The last thing you want to do is spend time behind bars while you await the resolution of a court case. Individuals who are arrested and charged with a crime often have the ability to bail themselves out of jail.
Certain conditions apply to the bail process, and you must agree to abide by the court's rules while you are out on bail. It can be helpful to have an understanding of the different types of bail available to you so that you will be able to rely on the bail option best suited to meet your needs.
1. Cash Bail
The most straightforward type of bail is a cash bail. Bail schedules are often set by statute for minor crimes.
If you have been arrested for a misdemeanor or cited for an infraction, the bail amount you are required to pay to secure your release from jail will probably be relatively low. You can pay this amount in full to obtain your freedom while you await trial. Any bail that is paid in full by the individual who has been arrested is known as a cash bail.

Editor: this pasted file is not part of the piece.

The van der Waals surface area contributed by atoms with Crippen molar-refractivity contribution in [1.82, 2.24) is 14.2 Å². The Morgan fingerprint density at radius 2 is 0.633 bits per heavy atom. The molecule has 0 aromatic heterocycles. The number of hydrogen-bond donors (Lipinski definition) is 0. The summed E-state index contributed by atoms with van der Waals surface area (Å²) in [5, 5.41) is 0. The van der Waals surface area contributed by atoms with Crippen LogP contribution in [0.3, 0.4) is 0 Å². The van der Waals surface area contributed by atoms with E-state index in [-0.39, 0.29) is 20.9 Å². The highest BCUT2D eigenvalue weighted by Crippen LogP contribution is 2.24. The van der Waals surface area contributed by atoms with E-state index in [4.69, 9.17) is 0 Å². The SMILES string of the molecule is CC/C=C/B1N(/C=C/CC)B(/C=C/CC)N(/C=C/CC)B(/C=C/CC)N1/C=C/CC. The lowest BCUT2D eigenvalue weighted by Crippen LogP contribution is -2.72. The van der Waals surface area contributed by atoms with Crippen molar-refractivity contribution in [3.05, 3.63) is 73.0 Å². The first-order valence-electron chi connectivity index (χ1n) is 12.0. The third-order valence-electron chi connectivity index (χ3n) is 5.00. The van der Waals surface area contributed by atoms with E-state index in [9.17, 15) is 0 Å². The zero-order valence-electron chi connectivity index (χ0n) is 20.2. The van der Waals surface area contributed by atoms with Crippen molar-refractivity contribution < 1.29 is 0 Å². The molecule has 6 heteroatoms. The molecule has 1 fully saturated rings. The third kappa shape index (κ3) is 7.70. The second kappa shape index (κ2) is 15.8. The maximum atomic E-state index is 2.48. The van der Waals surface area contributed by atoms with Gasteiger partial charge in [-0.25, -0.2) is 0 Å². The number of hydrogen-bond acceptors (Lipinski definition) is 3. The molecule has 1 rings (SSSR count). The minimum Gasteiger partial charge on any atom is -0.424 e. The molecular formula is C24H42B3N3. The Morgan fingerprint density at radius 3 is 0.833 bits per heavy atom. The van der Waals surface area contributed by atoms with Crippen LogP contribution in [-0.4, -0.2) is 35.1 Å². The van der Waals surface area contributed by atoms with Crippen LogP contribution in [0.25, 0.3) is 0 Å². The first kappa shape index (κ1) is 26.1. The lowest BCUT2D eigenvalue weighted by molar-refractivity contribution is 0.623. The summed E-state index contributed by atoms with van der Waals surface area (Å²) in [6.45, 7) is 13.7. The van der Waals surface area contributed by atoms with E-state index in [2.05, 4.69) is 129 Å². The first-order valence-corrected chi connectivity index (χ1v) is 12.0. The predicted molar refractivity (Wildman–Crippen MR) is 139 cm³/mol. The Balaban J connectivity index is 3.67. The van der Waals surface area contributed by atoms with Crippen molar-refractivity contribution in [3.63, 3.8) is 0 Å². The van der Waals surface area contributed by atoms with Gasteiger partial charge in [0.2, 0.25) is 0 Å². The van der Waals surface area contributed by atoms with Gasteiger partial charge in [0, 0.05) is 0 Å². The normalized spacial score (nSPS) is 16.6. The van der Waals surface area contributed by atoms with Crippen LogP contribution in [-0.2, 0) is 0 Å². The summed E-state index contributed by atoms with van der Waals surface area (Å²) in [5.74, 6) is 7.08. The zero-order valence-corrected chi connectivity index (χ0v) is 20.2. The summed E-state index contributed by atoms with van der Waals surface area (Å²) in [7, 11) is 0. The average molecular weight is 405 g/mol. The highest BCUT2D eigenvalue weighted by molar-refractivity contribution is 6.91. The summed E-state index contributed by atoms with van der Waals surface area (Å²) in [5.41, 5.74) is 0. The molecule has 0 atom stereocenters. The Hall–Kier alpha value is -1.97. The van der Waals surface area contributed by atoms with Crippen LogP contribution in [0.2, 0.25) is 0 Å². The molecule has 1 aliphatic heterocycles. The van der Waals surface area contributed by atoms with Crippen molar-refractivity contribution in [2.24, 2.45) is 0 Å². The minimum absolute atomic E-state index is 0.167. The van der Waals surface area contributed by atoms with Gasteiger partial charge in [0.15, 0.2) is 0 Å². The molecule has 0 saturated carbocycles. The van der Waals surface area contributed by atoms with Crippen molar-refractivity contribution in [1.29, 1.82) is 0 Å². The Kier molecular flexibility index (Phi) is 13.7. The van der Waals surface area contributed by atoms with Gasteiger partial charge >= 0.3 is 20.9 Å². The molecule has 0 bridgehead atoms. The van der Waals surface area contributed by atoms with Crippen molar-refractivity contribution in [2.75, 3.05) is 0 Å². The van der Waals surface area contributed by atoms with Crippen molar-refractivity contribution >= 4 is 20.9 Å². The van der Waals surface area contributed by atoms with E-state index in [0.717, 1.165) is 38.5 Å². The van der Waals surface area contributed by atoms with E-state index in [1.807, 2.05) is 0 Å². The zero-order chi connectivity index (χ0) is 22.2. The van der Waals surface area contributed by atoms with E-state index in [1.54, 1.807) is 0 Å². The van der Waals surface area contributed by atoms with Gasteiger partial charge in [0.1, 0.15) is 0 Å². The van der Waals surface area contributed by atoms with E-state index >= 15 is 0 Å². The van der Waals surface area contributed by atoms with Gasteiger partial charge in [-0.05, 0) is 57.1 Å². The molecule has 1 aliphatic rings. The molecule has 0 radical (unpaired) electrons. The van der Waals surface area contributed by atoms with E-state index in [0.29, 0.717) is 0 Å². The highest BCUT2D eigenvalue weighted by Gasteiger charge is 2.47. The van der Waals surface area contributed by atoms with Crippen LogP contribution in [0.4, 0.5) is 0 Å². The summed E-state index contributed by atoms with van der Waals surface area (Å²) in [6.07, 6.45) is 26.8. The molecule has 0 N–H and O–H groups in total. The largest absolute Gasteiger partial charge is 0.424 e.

2. Surety Bond
Individuals charged with a serious crime may find that their bail amount is too high to pay in full. For these individuals, a surety bond is the best option. A surety bond is typically issued by a bail bonds agency.
You (or a friend or relative) will be responsible for paying a percentage of the total amount of bail to the bondsman or the bail bonds agency. The bondsman or agency will then put up the remainder of the bail on your behalf.
As long as you show up for scheduled court appearances, the money put up by the bondsman will be returned to him or her. If you fail to show up for a court appearance, the bail bond company can collect from you or your loved one.
3. Property Bond
A judge has a lot of discretion when it comes to setting bail amounts for serious crimes. If the judge feels that you are a flight risk or feels that you have an extensive criminal history, the bail amount for your case can be set quite high.
You may not have the financial resources required to pay the percentage of the bail required by a bondsman. You can put up a home or piece of land as collateral for a high bail amount via a property bond.
For more information, contact a bail bonds agency.